My pitching mechanics. Feedback would be appreciated!

My name is Bram, Im from the Netherlands playing at an amature club.
Trying to improve my mechanics, so any comments or exercises would be very welcome.


Please post video at full speed. Your mechanics look generally good, but their doesn’t appear to be the necessary torque through the delivery that would be needed to throw hard. I’d need to see some full speed to know for sure. I can grab a lot of still images that look good, so there is certainly something there to work with.

Here it is in normal speed.

Here is what I see. The first phase of the pitching delivery is early momentum. This is what I look for and what you can improve. After peak leg lift, you need to focus on driving the rubber back towards second base and pushing your entire body down the mound or floor in your case. This is something you need to improve on. Take a look at the pic below. Notice where your post leg and foot line up. It will be difficult to generate any linear force towards home plate this way. In other words, you get stuck over your back leg. You generate little to no force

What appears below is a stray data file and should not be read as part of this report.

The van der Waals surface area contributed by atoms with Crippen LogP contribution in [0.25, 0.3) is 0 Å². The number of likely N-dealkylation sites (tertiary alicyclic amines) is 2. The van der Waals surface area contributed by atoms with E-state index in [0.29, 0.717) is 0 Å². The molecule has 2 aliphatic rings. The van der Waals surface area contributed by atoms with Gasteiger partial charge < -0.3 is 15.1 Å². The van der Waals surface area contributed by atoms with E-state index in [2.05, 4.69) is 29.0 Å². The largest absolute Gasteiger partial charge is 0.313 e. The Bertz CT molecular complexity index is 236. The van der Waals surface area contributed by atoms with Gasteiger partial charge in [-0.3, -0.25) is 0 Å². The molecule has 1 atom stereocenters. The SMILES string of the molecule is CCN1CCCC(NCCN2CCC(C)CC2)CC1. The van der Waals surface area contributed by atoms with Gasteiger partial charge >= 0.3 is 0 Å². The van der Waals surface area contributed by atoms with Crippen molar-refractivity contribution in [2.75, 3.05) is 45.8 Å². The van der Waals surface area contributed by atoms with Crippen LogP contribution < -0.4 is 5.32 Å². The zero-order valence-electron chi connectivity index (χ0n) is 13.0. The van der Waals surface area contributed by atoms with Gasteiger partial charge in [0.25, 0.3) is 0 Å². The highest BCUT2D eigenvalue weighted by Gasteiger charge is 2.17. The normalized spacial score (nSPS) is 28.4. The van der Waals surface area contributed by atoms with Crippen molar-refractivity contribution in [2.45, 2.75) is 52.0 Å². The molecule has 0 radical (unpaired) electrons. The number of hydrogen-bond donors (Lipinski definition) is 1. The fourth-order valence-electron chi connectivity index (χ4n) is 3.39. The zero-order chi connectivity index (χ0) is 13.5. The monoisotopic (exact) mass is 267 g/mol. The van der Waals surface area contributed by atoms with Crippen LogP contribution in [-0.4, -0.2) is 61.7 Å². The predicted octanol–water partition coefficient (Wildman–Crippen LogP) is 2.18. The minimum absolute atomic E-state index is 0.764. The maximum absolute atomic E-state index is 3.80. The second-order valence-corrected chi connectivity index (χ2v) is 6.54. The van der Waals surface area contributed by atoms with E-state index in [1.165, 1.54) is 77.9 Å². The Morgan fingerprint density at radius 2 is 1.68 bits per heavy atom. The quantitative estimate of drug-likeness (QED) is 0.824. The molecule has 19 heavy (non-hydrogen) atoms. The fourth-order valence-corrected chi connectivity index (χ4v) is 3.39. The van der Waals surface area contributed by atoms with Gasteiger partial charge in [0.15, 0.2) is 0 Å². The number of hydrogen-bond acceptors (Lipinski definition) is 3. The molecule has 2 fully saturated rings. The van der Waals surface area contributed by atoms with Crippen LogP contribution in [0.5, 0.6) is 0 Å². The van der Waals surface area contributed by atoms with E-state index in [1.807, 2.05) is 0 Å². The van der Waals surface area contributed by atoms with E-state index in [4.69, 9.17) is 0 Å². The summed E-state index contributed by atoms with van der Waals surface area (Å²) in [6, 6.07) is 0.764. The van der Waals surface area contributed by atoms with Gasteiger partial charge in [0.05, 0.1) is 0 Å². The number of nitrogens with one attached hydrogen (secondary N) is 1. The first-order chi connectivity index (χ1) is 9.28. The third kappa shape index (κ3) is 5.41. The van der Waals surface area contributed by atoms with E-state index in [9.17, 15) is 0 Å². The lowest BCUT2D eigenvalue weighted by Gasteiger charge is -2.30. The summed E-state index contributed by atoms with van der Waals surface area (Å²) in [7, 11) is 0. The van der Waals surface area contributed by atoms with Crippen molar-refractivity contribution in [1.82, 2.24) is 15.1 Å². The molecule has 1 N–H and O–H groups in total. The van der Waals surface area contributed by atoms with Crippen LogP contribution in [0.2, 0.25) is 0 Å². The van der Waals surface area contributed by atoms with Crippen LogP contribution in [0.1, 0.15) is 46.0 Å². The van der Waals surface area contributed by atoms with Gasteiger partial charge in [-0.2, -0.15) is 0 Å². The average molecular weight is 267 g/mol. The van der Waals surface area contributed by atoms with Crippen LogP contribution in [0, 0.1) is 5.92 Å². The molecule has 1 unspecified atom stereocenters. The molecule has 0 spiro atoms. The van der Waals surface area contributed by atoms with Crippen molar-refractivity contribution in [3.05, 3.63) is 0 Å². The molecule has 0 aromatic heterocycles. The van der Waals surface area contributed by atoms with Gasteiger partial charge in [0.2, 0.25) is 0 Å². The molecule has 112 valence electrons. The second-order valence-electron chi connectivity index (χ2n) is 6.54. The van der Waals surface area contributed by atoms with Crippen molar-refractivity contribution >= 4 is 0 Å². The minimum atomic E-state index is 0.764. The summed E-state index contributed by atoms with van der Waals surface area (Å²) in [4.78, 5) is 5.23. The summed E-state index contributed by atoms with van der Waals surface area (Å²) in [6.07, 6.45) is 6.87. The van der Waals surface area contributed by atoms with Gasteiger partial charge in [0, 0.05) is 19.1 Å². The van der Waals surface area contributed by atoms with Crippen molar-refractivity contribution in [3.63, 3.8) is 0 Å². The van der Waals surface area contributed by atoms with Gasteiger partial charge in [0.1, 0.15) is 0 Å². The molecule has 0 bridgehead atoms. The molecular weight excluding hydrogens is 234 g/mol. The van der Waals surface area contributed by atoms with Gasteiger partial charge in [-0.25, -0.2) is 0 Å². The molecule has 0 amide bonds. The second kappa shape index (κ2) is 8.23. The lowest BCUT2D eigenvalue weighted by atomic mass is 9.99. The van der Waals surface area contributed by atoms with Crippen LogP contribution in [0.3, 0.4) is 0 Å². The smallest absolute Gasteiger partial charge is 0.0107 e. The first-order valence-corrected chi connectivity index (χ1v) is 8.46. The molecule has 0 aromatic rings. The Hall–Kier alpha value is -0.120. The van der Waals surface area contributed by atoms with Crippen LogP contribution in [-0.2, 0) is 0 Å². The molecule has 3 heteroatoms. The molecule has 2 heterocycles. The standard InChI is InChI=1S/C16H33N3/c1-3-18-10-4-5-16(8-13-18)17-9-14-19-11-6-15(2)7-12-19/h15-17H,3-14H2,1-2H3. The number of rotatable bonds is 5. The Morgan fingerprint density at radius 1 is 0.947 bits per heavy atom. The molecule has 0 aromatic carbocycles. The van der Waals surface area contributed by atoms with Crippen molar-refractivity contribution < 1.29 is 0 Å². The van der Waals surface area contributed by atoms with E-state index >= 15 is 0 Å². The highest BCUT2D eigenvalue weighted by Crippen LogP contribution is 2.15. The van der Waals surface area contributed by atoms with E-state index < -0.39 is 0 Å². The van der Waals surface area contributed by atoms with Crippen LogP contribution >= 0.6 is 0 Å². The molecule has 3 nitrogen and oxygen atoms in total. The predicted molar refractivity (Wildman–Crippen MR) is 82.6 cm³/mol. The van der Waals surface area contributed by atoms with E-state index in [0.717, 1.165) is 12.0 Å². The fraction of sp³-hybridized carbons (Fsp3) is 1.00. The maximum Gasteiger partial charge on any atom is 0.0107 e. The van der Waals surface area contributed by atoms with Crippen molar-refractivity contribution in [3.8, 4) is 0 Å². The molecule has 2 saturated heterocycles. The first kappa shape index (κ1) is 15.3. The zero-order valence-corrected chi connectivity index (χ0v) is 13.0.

So how do you do this? On leg lift make sure your weight is in the middle of your back foot. Stabilize your back knee over your back ankle. Drive your core as a single unit explosively down the mound. The timing trigger for this is hand break.

Think of it this way. Leg lift is the “load” where your weight shifts over your back leg and hand break is the “go” where you explosively drive away from the rubber.

LTP%20Pitcher13 Early%20weight%20shift%20prior%20to%20hand%20break

Hope this helps
Steve C


It’s a bit simplistic, but the later you break your hands, the faster your upper body has to go in order to catch up with the lower half. It’s a tricky way to get more arm speed. The wall drill is great at forcing early momentum as well. Look into it. It’s impossible to execute if you are hanging back over your posting leg.

At full speed, it’s very clear you are getting no torque between the waist and shoulders. In your delivery it’s all connected without any separation (torque). Try to keep your throwing hand straight back during your stride. When it’s time to come forward and you begin external shoulder rotation things will generally take care of themselves.